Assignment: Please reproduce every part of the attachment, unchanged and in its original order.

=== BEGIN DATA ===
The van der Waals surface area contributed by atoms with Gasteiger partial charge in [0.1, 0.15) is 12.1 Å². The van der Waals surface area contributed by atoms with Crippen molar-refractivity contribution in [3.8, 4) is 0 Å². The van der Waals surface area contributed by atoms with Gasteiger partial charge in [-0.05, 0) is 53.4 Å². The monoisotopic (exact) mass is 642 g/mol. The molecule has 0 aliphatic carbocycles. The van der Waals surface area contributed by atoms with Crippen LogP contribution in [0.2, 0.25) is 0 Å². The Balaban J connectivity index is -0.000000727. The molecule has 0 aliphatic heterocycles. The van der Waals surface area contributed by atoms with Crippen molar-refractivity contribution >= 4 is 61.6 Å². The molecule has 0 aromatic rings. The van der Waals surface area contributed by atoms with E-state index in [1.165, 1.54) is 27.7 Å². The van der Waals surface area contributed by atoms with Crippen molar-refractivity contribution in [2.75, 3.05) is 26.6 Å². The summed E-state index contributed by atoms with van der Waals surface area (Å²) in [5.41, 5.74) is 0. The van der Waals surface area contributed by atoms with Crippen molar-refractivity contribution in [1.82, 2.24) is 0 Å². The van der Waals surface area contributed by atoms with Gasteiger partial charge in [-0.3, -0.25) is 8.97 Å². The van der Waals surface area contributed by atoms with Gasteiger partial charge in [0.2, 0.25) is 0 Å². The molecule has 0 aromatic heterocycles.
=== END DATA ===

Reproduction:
The van der Waals surface area contributed by atoms with Gasteiger partial charge in [0.1, 0.15) is 12.1 Å². The van der Waals surface area contributed by atoms with Crippen molar-refractivity contribution in [3.8, 4) is 0 Å². The van der Waals surface area contributed by atoms with Gasteiger partial charge in [-0.05, 0) is 53.4 Å². The monoisotopic (exact) mass is 642 g/mol. The molecule has 0 aliphatic carbocycles. The van der Waals surface area contributed by atoms with Crippen LogP contribution in [0.2, 0.25) is 0 Å². The Balaban J connectivity index is -0.000000727. The molecule has 0 aliphatic heterocycles. The van der Waals surface area contributed by atoms with Crippen molar-refractivity contribution >= 4 is 61.6 Å². The molecule has 0 aromatic rings. The van der Waals surface area contributed by atoms with E-state index in [1.165, 1.54) is 27.7 Å². The van der Waals surface area contributed by atoms with Crippen molar-refractivity contribution in [2.75, 3.05) is 26.6 Å². The summed E-state index contributed by atoms with van der Waals surface area (Å²) in [5.41, 5.74) is 0. The van der Waals surface area contributed by atoms with Crippen molar-refractivity contribution in [1.82, 2.24) is 0 Å². The van der Waals surface area contributed by atoms with Gasteiger partial charge in [-0.3, -0.25) is 8.97 Å². The van der Waals surface area contributed by atoms with Gasteiger partial charge in [0.2, 0.25) is 0 Å². The molecule has 0 aromatic heterocycles.